• The 1 June 2021 changes to PCS listings have been made to minimise harms and deaths caused by prescription opioid medicines, while ensuring continued access for patients proven to need them, including people receiving palliative care.3,4
  • Stopping opioids suddenly can lead to withdrawal symptoms. People should continue to take their pain medicine but speak with their doctor about alternative options or reducing their dose, in case it is no longer appropriate.6
  • Any unused opioids should be returned to a local pharmacy.6

Patients and their carers can view further information, tools and resources on opioids and pain management on the Palliative Care Australia website.

Patients can also get information over the phone by calling NPS MedicineWise’s Medicines Line at 1300 MEDICINE (1300 633 424).

 

References

  1. Pharmaceutical Benefits Scheme. PBS Schedule: Summary of changes (June 2021). Canberra: Australian Government Department of Health, 2021 (accessed 13 May 2021).
  2. Pharmaceutical Benefits Scheme. PBS Schedule (June 2021). Canberra: Australian Government Department of Health, 2021 (accessed 25 May 2021).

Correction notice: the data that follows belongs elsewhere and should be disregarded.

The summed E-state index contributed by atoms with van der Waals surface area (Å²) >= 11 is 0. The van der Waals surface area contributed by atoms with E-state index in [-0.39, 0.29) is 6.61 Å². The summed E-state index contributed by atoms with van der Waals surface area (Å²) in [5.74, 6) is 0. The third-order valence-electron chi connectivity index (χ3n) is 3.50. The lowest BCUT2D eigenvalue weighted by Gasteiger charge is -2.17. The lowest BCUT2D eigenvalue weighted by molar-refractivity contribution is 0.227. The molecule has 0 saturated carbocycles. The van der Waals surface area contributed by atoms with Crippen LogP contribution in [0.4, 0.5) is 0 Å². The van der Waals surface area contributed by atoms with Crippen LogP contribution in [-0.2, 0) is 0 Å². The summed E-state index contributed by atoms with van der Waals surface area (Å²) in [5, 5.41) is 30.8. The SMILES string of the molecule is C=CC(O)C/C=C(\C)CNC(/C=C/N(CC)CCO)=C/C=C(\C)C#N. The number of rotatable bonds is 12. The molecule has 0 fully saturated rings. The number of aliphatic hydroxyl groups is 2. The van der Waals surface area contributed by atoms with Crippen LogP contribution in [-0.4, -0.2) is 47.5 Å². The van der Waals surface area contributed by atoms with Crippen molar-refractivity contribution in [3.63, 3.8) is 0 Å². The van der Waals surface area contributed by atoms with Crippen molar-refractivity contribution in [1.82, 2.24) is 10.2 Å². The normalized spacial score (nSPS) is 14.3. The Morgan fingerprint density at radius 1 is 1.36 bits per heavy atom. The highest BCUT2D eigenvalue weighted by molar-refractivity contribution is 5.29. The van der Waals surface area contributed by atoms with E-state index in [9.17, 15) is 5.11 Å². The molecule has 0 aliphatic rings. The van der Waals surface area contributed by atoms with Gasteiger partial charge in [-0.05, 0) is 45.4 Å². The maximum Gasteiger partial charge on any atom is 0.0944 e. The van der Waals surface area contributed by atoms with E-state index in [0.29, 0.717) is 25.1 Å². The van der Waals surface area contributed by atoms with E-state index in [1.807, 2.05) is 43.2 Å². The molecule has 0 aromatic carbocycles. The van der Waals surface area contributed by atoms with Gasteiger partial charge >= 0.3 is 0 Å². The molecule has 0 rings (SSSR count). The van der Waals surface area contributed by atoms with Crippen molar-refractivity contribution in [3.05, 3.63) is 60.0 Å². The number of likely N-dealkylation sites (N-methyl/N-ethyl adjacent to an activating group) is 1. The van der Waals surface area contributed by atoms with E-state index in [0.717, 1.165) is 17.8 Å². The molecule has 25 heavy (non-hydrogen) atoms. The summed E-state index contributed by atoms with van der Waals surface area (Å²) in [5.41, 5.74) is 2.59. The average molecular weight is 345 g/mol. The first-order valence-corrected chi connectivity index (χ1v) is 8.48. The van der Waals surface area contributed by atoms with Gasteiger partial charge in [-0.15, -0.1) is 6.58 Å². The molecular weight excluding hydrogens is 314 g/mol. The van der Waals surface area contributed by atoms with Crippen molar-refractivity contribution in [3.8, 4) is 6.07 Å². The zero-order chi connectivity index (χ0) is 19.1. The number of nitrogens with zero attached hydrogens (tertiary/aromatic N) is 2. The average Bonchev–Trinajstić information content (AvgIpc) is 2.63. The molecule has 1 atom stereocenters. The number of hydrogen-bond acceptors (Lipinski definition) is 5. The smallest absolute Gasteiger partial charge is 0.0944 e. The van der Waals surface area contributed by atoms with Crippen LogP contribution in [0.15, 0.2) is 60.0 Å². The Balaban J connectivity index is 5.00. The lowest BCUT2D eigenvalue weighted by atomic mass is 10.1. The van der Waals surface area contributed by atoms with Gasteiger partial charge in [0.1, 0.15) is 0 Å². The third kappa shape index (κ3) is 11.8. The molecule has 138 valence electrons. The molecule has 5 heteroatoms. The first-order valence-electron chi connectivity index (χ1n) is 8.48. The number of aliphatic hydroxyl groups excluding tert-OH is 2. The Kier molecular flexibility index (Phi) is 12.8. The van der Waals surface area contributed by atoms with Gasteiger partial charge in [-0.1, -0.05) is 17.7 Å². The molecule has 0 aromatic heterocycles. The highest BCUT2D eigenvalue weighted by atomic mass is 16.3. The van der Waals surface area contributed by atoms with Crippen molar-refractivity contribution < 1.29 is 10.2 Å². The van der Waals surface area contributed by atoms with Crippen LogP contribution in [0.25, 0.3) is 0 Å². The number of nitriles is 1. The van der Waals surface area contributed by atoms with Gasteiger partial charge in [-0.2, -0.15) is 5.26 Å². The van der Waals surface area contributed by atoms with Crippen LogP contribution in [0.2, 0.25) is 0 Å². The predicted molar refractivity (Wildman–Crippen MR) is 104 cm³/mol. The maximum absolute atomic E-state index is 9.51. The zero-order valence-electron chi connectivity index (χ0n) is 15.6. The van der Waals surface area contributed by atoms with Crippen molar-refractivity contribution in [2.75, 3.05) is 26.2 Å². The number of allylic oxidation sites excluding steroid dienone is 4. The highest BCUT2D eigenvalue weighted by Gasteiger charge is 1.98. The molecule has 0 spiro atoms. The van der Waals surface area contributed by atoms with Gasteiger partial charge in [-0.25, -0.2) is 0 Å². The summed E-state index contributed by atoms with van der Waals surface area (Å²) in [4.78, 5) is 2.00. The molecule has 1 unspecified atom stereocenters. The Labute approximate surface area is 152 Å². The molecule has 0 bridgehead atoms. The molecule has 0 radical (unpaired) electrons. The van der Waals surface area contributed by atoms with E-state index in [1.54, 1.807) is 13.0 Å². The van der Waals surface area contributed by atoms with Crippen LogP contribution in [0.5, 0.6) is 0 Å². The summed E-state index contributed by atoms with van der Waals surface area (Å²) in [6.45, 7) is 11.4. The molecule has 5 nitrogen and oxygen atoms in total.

3. Pharmaceutical Benefits Scheme. New listings for opioid medications on the Palliative Care Schedule for the management of severe disabling pain. Canberra: Australian Government Department of Health, 2021 (accessed 25 May 2021).
  4. Pharmaceutical Benefits Scheme. Public Summary Document: Palliative Care Schedule (PCS) review and outcomes of stakeholder consultation (September 2020 PBAC Meeting). Canberra: Australian Government Department of Health, 2020 (accessed 13 May 2021).
  5. Pharmaceutical Benefits Scheme. PBS Schedule (May 2021). Canberra: Australian Government Department of Health, 2021 (accessed 13 May 2021).
  6. NPS MedicineWise. RADAR. Opioids: New and amended PBS listings. Sydney: NPS MedicineWise, 2020 (accessed 25 May 2021).
  7. Palliative Care Expert Group. Therapeutic Guidelines: Palliative Care. Version 4. East Melbourne: Therapeutic Guidelines Ltd, 2016 (accessed 1 June 2021).
  8. Royal Australian College of General Practitioners. RACGP aged care clinical guide (Silver Book). East Melbourne: RACGP, 2019 (accessed 31 May 2021).
  9. Pharmaceutical Benefits Scheme. Access to medicines for palliative care on the PBS. Canberra: Australian Government Department of Health, 2016 (accessed 26 May 2021).
  10. Pharmaceutical Benefits Scheme. Browse by Supply Only items. Canberra: Australian Government Department of Health, 2021 (accessed 26 May 2021).
  11. Australian Institute of Health and Welfare. Palliative care services in Australia. Canberra: AIHW, 2021 (accessed 31 May 2021).